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Social Role Valorisation and the Hawthorne Effect

Social Role Valorisation (SRV)
Deinstitutionalisation
Disability services
Disability and community

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Social Role Valorisation and the community
Explanation of terms



Social Role Valorisation and the Hawthorne Effect


The value of something is determined by the society, community or group and the members of the society, community or group.
Is the value of the person determined by the value of his/her skills and resources ?
Or is the value of a person determined by the relationships and shared experiences.?
Each of the above is valid.

The value of each is determined by the setting, expectations and values of the members of the society, community or group. A person may be positively valued for their skills and resources, but negatively valued for their relationships and shared experiences. Alternatively a person may be negatively valued for their skills and resources, but positively valued for their relationships and shared experiences.

SRV loosely says or implies that the value of the person is determined by the value of his/her personal and social characteristics and competencies (roles), and that by enhancing these roles (through the development of personal and social characteristics and competencies), a person's role is enhanced.

I remember watching a video about a study done in the Hawthorne Works of the General Electric Company in Chicago (The Hawthorne Effect). In one test, the workers were asked for their input in how things could be made better to improve their working conditions. The response was that the lighting could be brighter. So the management made the lighting a bit brighter and the work improved in quality and quantity. The management then asked if workers how they felt about the lighting and asked them if they would like it brighter and the response was: yes. The management then did nothing, but gave the impression that they were interested in the welfare of the workers. The outcome was that the quality and quantity improved even though nothing had happened.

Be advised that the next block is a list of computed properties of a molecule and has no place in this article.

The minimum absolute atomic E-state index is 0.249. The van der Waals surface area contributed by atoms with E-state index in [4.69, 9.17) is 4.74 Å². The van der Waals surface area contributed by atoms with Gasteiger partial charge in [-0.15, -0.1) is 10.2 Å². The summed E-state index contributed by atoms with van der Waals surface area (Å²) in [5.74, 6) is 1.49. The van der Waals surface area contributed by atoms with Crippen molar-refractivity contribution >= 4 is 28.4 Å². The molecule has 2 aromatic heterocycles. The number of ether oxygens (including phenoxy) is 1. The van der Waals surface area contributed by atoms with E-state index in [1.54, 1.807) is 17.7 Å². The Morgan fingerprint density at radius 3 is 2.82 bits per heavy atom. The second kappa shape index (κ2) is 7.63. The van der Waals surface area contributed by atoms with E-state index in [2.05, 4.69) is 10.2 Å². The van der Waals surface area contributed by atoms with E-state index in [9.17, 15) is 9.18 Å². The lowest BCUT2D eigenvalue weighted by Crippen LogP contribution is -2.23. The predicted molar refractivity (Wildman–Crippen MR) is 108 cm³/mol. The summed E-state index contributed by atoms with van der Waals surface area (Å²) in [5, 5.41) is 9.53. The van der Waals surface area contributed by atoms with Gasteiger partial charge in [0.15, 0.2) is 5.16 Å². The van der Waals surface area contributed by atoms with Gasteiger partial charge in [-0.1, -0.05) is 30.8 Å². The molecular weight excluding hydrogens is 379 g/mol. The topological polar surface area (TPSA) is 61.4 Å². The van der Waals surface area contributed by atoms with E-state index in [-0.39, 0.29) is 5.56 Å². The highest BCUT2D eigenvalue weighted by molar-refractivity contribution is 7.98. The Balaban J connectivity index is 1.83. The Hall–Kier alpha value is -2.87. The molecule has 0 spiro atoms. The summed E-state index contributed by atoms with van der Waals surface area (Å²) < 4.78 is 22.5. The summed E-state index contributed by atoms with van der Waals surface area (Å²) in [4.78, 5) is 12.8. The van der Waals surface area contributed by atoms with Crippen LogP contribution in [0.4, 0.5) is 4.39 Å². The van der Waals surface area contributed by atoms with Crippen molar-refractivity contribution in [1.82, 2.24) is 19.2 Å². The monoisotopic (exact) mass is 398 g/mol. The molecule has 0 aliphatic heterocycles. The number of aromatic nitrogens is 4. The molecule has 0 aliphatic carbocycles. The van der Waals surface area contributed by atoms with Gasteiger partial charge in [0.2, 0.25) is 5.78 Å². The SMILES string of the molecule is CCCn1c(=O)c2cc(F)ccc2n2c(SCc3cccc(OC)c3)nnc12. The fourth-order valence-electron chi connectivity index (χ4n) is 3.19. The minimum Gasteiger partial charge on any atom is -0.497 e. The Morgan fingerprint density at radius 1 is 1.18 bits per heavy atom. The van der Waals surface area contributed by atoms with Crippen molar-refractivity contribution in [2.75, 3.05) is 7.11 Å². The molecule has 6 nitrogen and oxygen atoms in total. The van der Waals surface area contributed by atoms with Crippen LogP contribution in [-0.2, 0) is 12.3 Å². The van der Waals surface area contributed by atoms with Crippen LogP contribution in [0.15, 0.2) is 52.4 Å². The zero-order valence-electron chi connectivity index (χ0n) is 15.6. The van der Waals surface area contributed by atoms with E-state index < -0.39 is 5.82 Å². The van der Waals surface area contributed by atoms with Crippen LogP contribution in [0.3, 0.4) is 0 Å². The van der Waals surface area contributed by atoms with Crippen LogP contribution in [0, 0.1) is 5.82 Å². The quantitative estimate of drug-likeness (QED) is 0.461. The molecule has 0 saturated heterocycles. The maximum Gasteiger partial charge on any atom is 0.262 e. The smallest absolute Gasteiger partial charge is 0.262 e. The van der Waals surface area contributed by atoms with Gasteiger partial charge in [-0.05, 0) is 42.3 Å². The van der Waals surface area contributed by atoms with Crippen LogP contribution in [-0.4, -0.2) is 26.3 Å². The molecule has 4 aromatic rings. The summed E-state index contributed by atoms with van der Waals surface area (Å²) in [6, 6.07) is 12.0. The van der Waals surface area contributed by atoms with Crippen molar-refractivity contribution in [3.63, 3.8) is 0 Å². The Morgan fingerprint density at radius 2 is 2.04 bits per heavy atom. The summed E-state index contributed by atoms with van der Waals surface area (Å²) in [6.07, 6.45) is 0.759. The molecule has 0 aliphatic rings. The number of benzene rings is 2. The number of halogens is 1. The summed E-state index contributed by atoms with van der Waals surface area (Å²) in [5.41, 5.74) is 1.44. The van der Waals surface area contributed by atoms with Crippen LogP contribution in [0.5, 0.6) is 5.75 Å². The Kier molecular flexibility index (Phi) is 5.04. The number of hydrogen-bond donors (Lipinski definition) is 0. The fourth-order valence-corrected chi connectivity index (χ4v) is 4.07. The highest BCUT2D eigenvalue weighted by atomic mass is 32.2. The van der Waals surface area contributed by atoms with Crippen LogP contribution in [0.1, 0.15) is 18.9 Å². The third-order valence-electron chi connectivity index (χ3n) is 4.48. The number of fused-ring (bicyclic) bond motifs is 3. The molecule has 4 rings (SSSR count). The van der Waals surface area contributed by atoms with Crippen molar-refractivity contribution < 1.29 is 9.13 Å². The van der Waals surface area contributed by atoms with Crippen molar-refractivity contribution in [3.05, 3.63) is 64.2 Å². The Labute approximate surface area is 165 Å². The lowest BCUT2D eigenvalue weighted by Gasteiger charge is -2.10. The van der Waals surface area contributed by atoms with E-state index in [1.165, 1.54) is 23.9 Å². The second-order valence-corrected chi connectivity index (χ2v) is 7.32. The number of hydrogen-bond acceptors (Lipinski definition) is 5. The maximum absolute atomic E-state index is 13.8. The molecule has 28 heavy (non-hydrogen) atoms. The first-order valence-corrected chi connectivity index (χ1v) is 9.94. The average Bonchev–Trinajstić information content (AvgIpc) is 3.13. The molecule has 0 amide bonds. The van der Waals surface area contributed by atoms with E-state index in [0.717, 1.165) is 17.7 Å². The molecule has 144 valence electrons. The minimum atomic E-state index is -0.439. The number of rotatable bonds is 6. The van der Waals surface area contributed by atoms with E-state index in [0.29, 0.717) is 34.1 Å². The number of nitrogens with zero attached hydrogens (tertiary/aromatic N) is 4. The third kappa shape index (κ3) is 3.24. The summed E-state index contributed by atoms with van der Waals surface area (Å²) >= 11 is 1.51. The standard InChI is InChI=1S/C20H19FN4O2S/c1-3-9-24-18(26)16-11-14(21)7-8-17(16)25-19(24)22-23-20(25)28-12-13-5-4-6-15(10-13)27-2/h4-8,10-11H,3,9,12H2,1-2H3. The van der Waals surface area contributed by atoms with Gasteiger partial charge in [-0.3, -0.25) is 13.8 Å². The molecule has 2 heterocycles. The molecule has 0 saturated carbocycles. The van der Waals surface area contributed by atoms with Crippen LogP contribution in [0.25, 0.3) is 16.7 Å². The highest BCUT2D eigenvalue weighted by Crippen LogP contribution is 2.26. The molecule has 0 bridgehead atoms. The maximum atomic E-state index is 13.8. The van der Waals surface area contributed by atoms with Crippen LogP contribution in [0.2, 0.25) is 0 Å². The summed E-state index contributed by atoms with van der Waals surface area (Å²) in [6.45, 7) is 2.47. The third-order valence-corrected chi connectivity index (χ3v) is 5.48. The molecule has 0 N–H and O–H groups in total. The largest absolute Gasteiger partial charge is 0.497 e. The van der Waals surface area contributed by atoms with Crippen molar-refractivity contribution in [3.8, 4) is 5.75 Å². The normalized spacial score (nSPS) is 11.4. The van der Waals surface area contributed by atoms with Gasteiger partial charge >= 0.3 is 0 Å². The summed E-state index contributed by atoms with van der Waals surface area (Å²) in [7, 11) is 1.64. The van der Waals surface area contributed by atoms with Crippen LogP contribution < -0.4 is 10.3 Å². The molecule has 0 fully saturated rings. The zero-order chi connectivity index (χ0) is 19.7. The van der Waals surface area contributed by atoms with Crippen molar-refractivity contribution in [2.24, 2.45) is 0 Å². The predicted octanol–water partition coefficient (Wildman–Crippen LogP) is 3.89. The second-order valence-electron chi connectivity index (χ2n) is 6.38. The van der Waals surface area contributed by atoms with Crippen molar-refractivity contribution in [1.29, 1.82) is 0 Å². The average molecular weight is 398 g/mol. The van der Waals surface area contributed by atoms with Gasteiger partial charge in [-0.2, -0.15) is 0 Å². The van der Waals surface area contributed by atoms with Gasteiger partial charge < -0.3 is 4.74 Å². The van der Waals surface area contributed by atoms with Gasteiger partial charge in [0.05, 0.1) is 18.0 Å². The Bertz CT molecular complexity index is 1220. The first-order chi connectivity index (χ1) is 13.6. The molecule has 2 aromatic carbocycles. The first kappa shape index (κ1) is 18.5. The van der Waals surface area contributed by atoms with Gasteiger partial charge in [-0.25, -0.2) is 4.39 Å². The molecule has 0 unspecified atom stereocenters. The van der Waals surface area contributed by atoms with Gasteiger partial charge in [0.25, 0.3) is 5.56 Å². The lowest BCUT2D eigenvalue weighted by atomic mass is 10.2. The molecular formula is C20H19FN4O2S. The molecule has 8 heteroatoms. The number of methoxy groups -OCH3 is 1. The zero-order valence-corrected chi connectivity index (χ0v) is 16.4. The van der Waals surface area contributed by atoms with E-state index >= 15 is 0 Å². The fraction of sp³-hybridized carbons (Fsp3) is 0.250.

There has been much debate over the outcomes and value of the study, however whatever the criticisms are, the fact that the output improved through having more participation in the decision making process (real or imagined) is still valid. The project also showed that while the conditions may not have improved, the fact that an observer was present and interested in their performance might have been enough to improve productivity.
The focus of SRV is Social Image Enhancement and Competency Enhancement, where disadvantaged people are able to be accepted as valued members of society and live a more normal life. The focus of the Hawthorne Effect was to engage the workers (real or imaginary) in the decision making process.

It could be argued that SRV contains elements of the Hawthorne Effect:
... The institutions of the clients (in the institution) and workers (in the factory) are negatively valued
... The settings, behaviours, expectations, values and roles of the clients/workers change
... The clients/workers are enabled through these strategies in becoming more productive members of their community
... Both strategies are designed to increase clients/workers value, in their community
 
Whether the outcomes of these approaches are positively valued really depends on the values of the stakeholders. In a factory, for example, the outcomes may be positively valued by the management, where productivity has increased, and the workers, where they believe that they have a more valued role in the factory. In a facility that supports people with high support needs, outcomes are measured by a tool (PASSING,
Wolfensberger, W. & Thomas, S. (1983)) to gauge the effectiveness (value) of SRV. Whether the value of the outcomes of PASSING are consistent with the goals of the service and SRV is dependent on a number of factors (1).